It’s National Tartan Day

Plaid Tartan Fun Facts for National Tartan Day

It’s time to embrace your inner lumberjack for National Tartan Day!!!!

In 1998, the US declared April 6th to be National Tartan Day, and Canada followed suit in 2010. The date honours the anniversary of the signing of the Declaration of Arbroath (Scotland’s declaration of independence), which happened on April 6th in 1320. Many believe that document heavily influenced the American Declaration of Independence document, but that’s another story.

Let’s bring it back to National Tartan Day! What does that mean? Bust our your bagpipes and grill up some haggis, because we have an excuse to wear plaid!!

But wait. Is plaid the same as tartan? What is tartan? What is plaid? And what’s the difference between plaid and tartan?

Here’s the scoop: In short, TARTAN IS A PATTERN AND PLAID IS A GARMENT.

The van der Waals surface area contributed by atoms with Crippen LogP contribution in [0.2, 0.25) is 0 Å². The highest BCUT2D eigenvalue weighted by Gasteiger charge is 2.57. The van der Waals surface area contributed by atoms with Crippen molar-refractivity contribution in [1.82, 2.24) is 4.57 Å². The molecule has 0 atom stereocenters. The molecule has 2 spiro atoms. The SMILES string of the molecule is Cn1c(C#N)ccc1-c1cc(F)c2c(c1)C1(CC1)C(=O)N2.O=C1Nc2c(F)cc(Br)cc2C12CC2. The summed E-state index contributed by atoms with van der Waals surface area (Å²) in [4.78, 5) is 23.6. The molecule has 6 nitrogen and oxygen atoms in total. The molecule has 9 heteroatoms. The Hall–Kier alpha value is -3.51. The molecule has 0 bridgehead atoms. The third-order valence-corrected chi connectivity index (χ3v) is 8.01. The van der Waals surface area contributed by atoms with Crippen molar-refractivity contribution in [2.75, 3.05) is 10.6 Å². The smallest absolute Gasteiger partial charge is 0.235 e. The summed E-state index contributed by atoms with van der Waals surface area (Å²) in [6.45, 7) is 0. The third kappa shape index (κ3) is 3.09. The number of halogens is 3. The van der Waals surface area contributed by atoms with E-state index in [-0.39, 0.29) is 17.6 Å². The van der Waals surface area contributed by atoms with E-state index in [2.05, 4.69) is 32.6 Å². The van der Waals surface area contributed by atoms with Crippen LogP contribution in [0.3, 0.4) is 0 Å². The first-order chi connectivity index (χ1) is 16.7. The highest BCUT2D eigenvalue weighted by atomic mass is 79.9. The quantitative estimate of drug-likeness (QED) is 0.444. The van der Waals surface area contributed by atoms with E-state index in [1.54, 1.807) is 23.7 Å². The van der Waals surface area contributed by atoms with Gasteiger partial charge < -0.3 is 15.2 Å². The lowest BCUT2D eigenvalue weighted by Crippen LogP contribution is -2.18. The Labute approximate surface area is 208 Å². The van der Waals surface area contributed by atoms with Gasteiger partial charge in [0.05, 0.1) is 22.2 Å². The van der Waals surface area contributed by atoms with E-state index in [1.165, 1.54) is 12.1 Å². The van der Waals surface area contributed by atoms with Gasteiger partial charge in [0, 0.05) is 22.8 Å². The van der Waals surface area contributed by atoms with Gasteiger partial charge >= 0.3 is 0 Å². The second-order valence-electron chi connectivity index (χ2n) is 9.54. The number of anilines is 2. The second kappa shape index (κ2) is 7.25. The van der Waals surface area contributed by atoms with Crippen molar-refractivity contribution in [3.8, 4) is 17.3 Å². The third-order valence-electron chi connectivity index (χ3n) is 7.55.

Tartan is a specific pattern or print when stripes of one colour in varying sizes intersect at 90-degrees with stripes of another colour in varying sizes, creating a cross-cross checkered-type pattern. Plaid is the Gaelic word for blanket, and it refers to lengths of fabric and shawls worn in traditional Scottish dress. Today’s, the word plaid is associated with any garment worn in highland dress, no matter what the print, pattern, or colour is.

I’m guessing people started getting the terms confused because Scottish plaids (garments) often featured a tartan print.

Well, now you know! And here’s more to know…
– The Scottish phrase “Sewn wi’ a hate needle an’ a burnin’ threedis what you’d say in reference to a garment that’s made poorly.
– The Maple Leaf Tartan (below left) was declared Canada’s national tartan on March 9, 2011.
Maple_Leaf_TartanTartan_Plaid

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